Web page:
Date: Spring 2019
Skills: Design Research
Methods: Cultural Probe, Affinity Diagram, How Might We Questioning, User Interview 
Collaborated with: Matthew Nam, Daniela Delgado, Thomas Youn
Construction Junction is a nonprofit center located in Pittsburgh, Pennsylvania that sells used building materials. Our objective was to research and observe the wayfinding experience in the store in order to locate strengths and pain points. We were then tasked with designing an intervention that improves wayfinding in the store while maintaining its unique charm.
Observation Methods:
__Field visit / Observation
__Design Ethnography (photo documentation + notes)
__Shadowing shoppers
__Guerrilla interview

Location A - Entrance
The interior incites a sense of exploration and adventure. The variety of objects differing in size, shape, and color evoke wistful feelings that encourage the user to walk within the space. The scale of the area is also a compelling factor for the user to investigate the space.
Most people explored the space by wandering around and looking at the signs occasionally for guidance. The signs were not necessary but a welcome enhancement of the space
Signage is inconsistent and visually loud. The large EXIT sign initially made me think I was at the wrong location. There is no comprehensive map that shows me how the space is designed.

Location B - Aisles
The towering structures construct an intimate space for the users. The space is surprisingly quiet and helps the user to concentrate in the shopping experience.
Information on signages intersect and overlap, causing confusion to the users. There is no clear grid layout and designed pathways. The space doesn’t afford a safe environment.
The placement of signs did not coordinate with the physical structure of the space, causing instability and visual anxiety.
The lack of contrast between the objects and the ceiling blur foreground and background, making it even more challenging to navigate the area.

Location C - Lumber
The lumbers were color coded based on price. It was an intuitive system that made it easier for users to pick and choose.
The large type size helps communicating information even from far distances. Once locating the signs, getting to the destination was just a matter of time.
Once locating the area, I had difficulty reading the faded signs that seemed to inform me more about the goods. It was frustrating to figure out what was the common denominator amongst all the lumbers of different size and shape.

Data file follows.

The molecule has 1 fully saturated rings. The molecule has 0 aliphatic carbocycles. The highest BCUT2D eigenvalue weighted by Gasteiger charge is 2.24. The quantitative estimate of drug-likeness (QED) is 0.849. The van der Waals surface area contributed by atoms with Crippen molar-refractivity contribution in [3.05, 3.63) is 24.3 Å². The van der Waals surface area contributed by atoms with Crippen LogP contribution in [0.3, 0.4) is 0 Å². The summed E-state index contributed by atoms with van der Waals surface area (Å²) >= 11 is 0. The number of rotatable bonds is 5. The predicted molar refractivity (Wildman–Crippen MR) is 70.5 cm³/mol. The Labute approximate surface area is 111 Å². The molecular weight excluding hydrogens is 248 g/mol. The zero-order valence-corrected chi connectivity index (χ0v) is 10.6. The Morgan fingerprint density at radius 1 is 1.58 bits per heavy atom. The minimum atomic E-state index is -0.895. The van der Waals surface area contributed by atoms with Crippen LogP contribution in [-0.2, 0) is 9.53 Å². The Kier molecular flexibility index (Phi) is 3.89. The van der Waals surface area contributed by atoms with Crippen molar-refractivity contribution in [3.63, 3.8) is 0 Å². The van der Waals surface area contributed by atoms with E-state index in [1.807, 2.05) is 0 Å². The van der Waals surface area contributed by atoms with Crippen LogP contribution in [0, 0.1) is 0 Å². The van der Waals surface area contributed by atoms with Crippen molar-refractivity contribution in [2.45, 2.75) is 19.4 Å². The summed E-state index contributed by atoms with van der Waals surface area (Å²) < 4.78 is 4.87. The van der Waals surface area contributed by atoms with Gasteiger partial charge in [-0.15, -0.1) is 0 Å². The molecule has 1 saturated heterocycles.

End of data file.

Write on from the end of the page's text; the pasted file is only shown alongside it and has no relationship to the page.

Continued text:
Location D - Appliances
The contrast in the wood and metal texture helped me figure out where the appliances are. The environment forces me to rely on sensorial information to navigate the space. Shape and size are also good indicators of the type of object.
There were two appliance aisles with only one actually containing appliances. I had to do trial and error walks to figure out the area I needed to get to. I got used to the idea that signs are not accurate and reliable in this environment.
The lack of threshold in between areas can cause disorientation. For instance, next to the appliances section is a lower ceiling that seems to indicate a threshold. I was unable to tell if the other side was part of the appliances section or an off-limits area. The space doesn’t afford a pathway that complements the layout and organization of the objects.
Iteration 1
We created a survey and dropbox for customers to give us feedback about their experience in construction junction. The task was for customers to place stickers on the floor where they: were most excited, were confused, found something that they bought, found their favorite object, and spent the most time. These stickers would help us visually pinpoint problem areas and trends in the store. The questions at the bottom of the survey would help us further frame the problem area.
We left this cultural probe up for about two weeks. Unfortunately, we only received one survey response and no stickers were placed on the floor. We identified a couple issues that might have caused the lack of responses:
—The surveys were placed at the checkout counter (per construction junction's request). Because of this, customers did not see them until the end of their experience. At that point, there was no reason for them to back-track their path to complete our activity.
—Construction Junction is visually overloaded. For customers to be able to see our probe, it needs to stand out more.
—As this was a short term class project, there were multiple probes out at the same time (about 6). We either need to split up the time between groups or make ours draw the customer's attention first.
Iteration 2
Signs in context
We took the insights that we gathered from our cultural probes and desk research to make an affinity diagram.
Based on our insights, we proposed a redesign of the layout of construction junction. This consistent aisle layout would streamline the shopping experience and mediate stress and anxiety. At the end of each aisle would be a themed room showing users how the materials could be used to create a unique space. These rooms would encourage exploration and maintain Construction Junction's uniqueness.